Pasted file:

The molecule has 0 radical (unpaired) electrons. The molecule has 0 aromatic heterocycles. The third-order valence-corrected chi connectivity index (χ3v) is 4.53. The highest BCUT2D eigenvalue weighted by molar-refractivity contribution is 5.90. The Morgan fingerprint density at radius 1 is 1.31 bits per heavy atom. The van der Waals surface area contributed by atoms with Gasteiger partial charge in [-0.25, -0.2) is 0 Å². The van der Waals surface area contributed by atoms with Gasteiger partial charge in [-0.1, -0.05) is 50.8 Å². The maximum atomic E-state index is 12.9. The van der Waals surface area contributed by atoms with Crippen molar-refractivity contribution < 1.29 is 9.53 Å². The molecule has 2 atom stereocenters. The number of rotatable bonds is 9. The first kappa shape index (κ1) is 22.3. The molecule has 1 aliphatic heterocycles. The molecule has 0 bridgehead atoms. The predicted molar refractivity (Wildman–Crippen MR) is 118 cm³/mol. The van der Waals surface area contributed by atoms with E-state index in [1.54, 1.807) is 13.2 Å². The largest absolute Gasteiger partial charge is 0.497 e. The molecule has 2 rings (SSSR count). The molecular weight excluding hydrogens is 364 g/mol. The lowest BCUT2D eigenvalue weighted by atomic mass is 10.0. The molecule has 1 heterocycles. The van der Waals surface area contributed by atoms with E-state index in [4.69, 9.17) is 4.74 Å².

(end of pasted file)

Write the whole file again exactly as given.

The molecule has 0 radical (unpaired) electrons. The molecule has 0 aromatic heterocycles. The third-order valence-corrected chi connectivity index (χ3v) is 4.53. The highest BCUT2D eigenvalue weighted by molar-refractivity contribution is 5.90. The Morgan fingerprint density at radius 1 is 1.31 bits per heavy atom. The van der Waals surface area contributed by atoms with Gasteiger partial charge in [-0.25, -0.2) is 0 Å². The van der Waals surface area contributed by atoms with Gasteiger partial charge in [-0.1, -0.05) is 50.8 Å². The maximum atomic E-state index is 12.9. The van der Waals surface area contributed by atoms with Crippen molar-refractivity contribution < 1.29 is 9.53 Å². The molecule has 2 atom stereocenters. The number of rotatable bonds is 9. The first kappa shape index (κ1) is 22.3. The molecule has 1 aliphatic heterocycles. The molecule has 0 bridgehead atoms. The predicted molar refractivity (Wildman–Crippen MR) is 118 cm³/mol. The van der Waals surface area contributed by atoms with E-state index in [1.54, 1.807) is 13.2 Å². The largest absolute Gasteiger partial charge is 0.497 e. The molecule has 2 rings (SSSR count). The molecular weight excluding hydrogens is 364 g/mol. The lowest BCUT2D eigenvalue weighted by atomic mass is 10.0. The molecule has 1 heterocycles. The van der Waals surface area contributed by atoms with E-state index in [4.69, 9.17) is 4.74 Å².